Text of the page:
The Devonian nekton revolution

Authors

  • CHRISTIAN KLUG,

  • BJÖRN KRÖGER,

  • WOLFGANG KIESSLING,

  • GARY L. MULLINS,

  • THOMAS SERVAIS,

  • JIŘÍ FRÝDA,

  • DIETER KORN,

  • SUSAN TURNER


Christian Klug [chklug@pim.uzh.ch], Paläontologisches Institut und Museum, Universität Zürich, Karl Schmid-Strasse 4, CH-8006 Zürich, Switzerland; Björn Kröger [bjoekroe@gmx.de], Wolfgang Kiessling [wolfgang.kiessling@museum.hu-berlin.de] and Dieter Korn [dieter.korn@museum.hu-berlin.de], Museum für Naturkunde, Humboldt-Universität zu Berlin, Invalidenstraße 43, D-10115 Berlin, Germany; Gary L. Mullins [acritarcha@hotmail.com], Department of Geology, The University of Leicester, University Road, Leicester, LE1 7RH, UK; Thomas Servais [thomas.servais@univ-lille1.fr], Laboratoire de Paléontologie et Paléogéographie du Paléozoïque, UMR 8157 du CNRS, Université des Sciences et Technologies de Lille, SN5 Cité Scientifique, F-59655 Villeneuve d’Ascq, France; Jiří Frýda [bellerophon@seznam.cz], Faculty of Environmental Science, Czech University of Life Sciences, Kamýcká 129, 165 21 Praha 6 Suchdol, Czech Republic; Susan Turner [SueT@qm.qld.gov.au], School of Geosciences, Monash University, Box 28E, Vic 3800, and Queensland Museum Geosciences, 122 Gerler Road, Qld 4011, Australia; manuscript received on 9/4/2009; manuscript accepted on 10/9/2009.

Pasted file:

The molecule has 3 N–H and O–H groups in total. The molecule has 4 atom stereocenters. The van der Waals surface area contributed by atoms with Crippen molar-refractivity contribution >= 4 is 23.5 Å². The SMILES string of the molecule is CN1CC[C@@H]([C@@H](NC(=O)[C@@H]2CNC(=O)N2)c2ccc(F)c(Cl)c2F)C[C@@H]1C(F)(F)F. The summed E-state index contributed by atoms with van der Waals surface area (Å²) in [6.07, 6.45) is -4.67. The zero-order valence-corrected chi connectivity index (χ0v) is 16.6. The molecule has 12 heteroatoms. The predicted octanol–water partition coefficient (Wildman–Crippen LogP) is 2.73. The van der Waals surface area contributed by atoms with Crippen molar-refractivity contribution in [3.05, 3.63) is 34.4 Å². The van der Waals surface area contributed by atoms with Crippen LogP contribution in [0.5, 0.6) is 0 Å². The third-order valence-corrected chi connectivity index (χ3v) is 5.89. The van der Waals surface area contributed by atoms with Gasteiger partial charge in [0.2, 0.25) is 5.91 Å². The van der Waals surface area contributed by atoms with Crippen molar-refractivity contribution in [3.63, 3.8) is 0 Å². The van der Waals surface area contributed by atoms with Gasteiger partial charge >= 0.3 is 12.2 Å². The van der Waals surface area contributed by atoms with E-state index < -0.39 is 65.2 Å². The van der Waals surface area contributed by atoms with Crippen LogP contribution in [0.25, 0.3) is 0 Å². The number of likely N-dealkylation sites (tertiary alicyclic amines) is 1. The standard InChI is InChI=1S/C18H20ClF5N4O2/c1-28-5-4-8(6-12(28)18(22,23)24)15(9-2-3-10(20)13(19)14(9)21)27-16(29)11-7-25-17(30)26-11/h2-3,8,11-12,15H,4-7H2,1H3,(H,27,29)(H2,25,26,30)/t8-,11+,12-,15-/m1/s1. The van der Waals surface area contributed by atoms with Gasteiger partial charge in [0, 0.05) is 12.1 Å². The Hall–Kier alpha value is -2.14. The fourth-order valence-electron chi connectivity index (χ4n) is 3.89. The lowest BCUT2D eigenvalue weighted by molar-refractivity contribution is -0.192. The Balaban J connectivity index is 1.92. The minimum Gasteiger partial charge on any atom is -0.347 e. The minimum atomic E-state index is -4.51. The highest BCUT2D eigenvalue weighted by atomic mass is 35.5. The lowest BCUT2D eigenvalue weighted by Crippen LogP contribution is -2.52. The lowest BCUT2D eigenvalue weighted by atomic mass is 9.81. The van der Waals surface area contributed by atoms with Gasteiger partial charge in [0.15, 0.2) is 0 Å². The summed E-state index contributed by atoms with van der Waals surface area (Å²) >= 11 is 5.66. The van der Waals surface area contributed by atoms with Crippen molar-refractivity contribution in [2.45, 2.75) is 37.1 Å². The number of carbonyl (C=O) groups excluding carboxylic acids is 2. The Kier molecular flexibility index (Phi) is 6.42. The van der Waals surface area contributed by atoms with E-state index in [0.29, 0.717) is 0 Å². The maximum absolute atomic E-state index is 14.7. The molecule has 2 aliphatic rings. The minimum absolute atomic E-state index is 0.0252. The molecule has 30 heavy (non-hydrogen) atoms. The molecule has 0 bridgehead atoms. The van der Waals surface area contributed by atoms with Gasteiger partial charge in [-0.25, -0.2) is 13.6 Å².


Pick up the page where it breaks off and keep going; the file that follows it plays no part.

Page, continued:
Abstract

Klug, C., Kröger, B., Kiessling, W., Mullins, G.L., Servais, T., Frýda, J., Korn, D. & Turner, S. 2009: The Devonian nekton revolution. Lethaia, 10.1111/j.1502-3931.2009.00206.x

Traditional analyses of Early Phanerozoic marine diversity at the genus level show an explosive radiation of marine life until the Late Ordovician, followed by a phase of erratic decline continuing until the end of the Palaeozoic, whereas a more recent analysis extends the duration of this early radiation into the Devonian. This catch-all approach hides an evolutionary and ecological key event long after the Ordovician radiation: the rapid occupation of the free water column by animals during the Devonian. Here, we explore the timing of the occupation of the water column in the Palaeozoic and test the hypothesis that ecological escalation led to fundamental evolutionary changes in the mid-Palaeozoic marine water column. According to our analyses, demersal and nektonic modes of life were probably initially driven by competition in the diversity-saturated benthic habitats together with the availability of abundant planktonic food. Escalatory feedback then promoted the rapid rise of nekton in the Devonian as suggested by the sequence and tempo of water-column occupation. □Devonian, diversity, ecology, food webs, nekton, plankton, radiation.

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